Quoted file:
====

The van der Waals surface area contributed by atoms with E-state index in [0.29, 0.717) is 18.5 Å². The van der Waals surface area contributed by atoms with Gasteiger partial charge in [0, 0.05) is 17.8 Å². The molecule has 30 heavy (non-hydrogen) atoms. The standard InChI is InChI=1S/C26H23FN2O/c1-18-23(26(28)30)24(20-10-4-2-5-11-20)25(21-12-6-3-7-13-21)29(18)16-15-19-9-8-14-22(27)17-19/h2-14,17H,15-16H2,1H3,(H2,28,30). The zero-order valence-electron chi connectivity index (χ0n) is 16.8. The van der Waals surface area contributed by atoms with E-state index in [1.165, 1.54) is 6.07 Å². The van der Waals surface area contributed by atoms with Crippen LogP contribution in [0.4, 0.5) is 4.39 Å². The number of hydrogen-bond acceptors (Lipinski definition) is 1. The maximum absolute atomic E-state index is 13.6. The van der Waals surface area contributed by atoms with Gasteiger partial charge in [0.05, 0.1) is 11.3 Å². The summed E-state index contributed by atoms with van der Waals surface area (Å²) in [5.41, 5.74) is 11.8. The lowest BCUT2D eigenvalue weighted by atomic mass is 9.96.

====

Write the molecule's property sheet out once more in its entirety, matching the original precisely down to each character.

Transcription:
The van der Waals surface area contributed by atoms with E-state index in [0.29, 0.717) is 18.5 Å². The van der Waals surface area contributed by atoms with Gasteiger partial charge in [0, 0.05) is 17.8 Å². The molecule has 30 heavy (non-hydrogen) atoms. The standard InChI is InChI=1S/C26H23FN2O/c1-18-23(26(28)30)24(20-10-4-2-5-11-20)25(21-12-6-3-7-13-21)29(18)16-15-19-9-8-14-22(27)17-19/h2-14,17H,15-16H2,1H3,(H2,28,30). The zero-order valence-electron chi connectivity index (χ0n) is 16.8. The van der Waals surface area contributed by atoms with E-state index in [1.165, 1.54) is 6.07 Å². The van der Waals surface area contributed by atoms with Crippen LogP contribution in [0.4, 0.5) is 4.39 Å². The number of hydrogen-bond acceptors (Lipinski definition) is 1. The maximum absolute atomic E-state index is 13.6. The van der Waals surface area contributed by atoms with Gasteiger partial charge in [0.05, 0.1) is 11.3 Å². The summed E-state index contributed by atoms with van der Waals surface area (Å²) in [5.41, 5.74) is 11.8. The lowest BCUT2D eigenvalue weighted by atomic mass is 9.96.